What fears are there on both sides? With Poland's entry into the EU, many Germans fear that the German labor market, especially in the border area, will be inundated by low-wage Polish workers. But on the one hand there are contractual transition periods that are intended to prevent the immigration of Polish workers for the first few years and on the other hand the situation on the German labor market is by no means so promising that the change would definitely be worthwhile. Rather, I see that the Polish economy will grow faster and that it will be easier to find work in one's own country than in the “golden west”, which has not existed for a long time anyway. Perhaps, conversely, one can even imagine that German workers could find employment on the Polish labor market as skilled workers. Shouldn't the Polish population be frightened here too? The much-mentioned “upswing” that our politicians have been predicting for a long time, when will it come?

In history, Poles and Germans have always - and often justified on the Polish side - fear of their neighbors in the west. It actually started with the Knights of the Teutonic Order and this fear of the Germans has continued like a red thread through to recent history. Only after the signing of the treaty to recognize the Oder-Neisse border as the final western border of Poland and eastern border of Germany, in 1990, was it possible to breathe a sigh of relief in Poland that the larger neighbor had finally given up on the territorial claim originally anchored in the Basic Law. The displaced persons associations still protest in their annual association meetings. But these people should also think seriously about the course of history and about the people in both countries. Wasn't it the Germans who initially tried, in often inhuman ways, to influence the history of Poland? In response to their approach came the eviction. And the Poles, who today live in the areas in the houses of the expelled Germans, are themselves expellees from their ancestral homeland, who were expropriated in the areas of former eastern Poland annexed by Stalin and driven out of their homeland in just as inhuman actions. Often they had less time and opportunity to take their belongings with them than the Germans, who could still go by horse and cart or by car and handcart.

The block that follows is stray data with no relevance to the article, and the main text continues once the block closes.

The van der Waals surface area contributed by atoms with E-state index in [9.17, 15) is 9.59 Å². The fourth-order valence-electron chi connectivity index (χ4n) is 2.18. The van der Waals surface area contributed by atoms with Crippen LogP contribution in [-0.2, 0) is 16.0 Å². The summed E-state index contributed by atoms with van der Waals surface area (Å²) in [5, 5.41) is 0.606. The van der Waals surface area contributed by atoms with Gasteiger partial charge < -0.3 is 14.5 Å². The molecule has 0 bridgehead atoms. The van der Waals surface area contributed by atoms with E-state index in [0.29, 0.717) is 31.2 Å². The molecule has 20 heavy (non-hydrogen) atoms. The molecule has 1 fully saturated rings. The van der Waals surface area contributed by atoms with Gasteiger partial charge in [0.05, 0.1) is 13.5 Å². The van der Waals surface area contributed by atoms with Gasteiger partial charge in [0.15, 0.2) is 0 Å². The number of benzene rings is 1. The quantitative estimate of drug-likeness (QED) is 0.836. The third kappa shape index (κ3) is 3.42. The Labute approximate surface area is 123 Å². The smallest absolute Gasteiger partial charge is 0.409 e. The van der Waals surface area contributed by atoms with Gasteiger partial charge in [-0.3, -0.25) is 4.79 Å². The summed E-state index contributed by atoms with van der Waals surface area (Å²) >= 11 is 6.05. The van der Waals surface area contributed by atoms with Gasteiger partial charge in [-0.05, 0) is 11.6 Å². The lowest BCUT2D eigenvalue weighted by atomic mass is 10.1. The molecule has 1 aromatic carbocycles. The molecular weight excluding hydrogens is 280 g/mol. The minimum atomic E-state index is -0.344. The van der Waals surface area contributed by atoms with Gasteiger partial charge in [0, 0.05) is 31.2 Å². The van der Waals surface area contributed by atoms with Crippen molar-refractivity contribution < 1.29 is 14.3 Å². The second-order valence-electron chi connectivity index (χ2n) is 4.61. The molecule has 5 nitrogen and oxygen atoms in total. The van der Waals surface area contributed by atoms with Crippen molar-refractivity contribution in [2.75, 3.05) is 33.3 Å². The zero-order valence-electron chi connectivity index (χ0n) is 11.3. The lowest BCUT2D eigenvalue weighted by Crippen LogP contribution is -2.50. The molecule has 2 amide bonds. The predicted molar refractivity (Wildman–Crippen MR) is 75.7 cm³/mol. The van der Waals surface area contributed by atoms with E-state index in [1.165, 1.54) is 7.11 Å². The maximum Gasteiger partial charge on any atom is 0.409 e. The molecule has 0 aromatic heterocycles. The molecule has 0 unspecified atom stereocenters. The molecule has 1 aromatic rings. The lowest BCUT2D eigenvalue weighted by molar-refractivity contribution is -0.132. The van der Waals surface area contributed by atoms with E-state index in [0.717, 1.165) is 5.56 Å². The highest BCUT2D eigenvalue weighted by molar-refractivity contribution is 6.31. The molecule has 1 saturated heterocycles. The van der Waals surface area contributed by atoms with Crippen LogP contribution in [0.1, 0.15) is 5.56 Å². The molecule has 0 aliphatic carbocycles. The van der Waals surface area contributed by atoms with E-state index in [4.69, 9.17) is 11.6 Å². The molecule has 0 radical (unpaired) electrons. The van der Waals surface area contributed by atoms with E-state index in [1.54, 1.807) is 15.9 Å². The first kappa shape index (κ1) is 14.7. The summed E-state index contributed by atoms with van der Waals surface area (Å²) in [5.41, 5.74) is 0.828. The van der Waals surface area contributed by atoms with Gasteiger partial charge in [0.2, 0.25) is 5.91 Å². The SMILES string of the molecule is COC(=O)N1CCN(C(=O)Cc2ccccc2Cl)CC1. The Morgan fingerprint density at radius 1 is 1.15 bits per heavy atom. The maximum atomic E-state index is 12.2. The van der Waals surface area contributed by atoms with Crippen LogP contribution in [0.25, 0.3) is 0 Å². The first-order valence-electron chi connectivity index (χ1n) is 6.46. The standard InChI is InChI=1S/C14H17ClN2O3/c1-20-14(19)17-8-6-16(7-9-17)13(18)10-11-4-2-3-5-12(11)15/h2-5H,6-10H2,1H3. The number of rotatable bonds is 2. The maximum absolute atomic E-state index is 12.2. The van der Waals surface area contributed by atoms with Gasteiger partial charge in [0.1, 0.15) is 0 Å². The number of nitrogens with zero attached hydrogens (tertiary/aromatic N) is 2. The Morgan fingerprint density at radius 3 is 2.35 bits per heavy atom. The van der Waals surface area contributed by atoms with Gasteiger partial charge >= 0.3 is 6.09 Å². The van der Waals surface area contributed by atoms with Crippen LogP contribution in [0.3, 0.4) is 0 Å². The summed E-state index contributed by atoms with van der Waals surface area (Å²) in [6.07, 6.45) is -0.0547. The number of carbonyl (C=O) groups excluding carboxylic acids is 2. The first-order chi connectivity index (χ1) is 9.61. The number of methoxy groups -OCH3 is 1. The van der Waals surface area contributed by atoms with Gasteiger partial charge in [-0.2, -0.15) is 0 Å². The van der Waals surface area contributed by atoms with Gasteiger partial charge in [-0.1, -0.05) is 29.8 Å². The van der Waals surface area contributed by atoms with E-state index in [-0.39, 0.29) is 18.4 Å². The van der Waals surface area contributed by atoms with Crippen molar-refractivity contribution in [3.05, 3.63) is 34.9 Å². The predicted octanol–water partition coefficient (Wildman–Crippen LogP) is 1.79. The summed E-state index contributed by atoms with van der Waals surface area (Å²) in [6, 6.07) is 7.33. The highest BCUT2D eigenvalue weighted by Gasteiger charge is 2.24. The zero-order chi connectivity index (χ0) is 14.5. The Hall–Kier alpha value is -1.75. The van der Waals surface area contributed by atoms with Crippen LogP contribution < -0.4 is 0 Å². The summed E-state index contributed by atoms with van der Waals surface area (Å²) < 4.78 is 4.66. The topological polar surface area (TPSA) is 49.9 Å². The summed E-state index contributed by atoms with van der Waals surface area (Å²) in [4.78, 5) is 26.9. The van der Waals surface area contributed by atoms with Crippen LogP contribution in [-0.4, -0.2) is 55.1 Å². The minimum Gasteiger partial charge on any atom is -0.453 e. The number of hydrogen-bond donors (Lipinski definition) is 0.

And the generations who determine life and the economy in Poland today, they only know a lot from the history books and the stories of their grandparents. For these generations, today's Poland is their Poland, their home. The youngest generation is now even more open to the West. Many young people learn the German language because they study here and maybe later want to live and work. But the national pride of Poles is just as great that everyone will say: Poland, this is my home!

I have seen this myself from many conversations with young Poles who were with us. In my opinion, young Polish people are more open to the world than our German youth. They want to learn, see and take with them a lot of experiences for their new life, a life in a new world that is moving ever closer together with the growing EU. Old enemy images are actually alien to them. Sure, there are still reservations and resentments; maybe given by the parents on the way.

But I say, we can be happy that history has changed so much that we have moved together from west to east, from north to south. Serious conflicts are no longer to be feared and we and our descendants can finally live together in a peaceful Europe. And everyone - no matter how much national pride they have of their own - should respect their neighbors with dignity and with due respect for the respective culture. We can all only learn from each other and so we will be able to draw on the full economically and socially. We all have a responsibility for this common future.



© Rainer Gütschow-Buczyñska, Berlin, 03/2004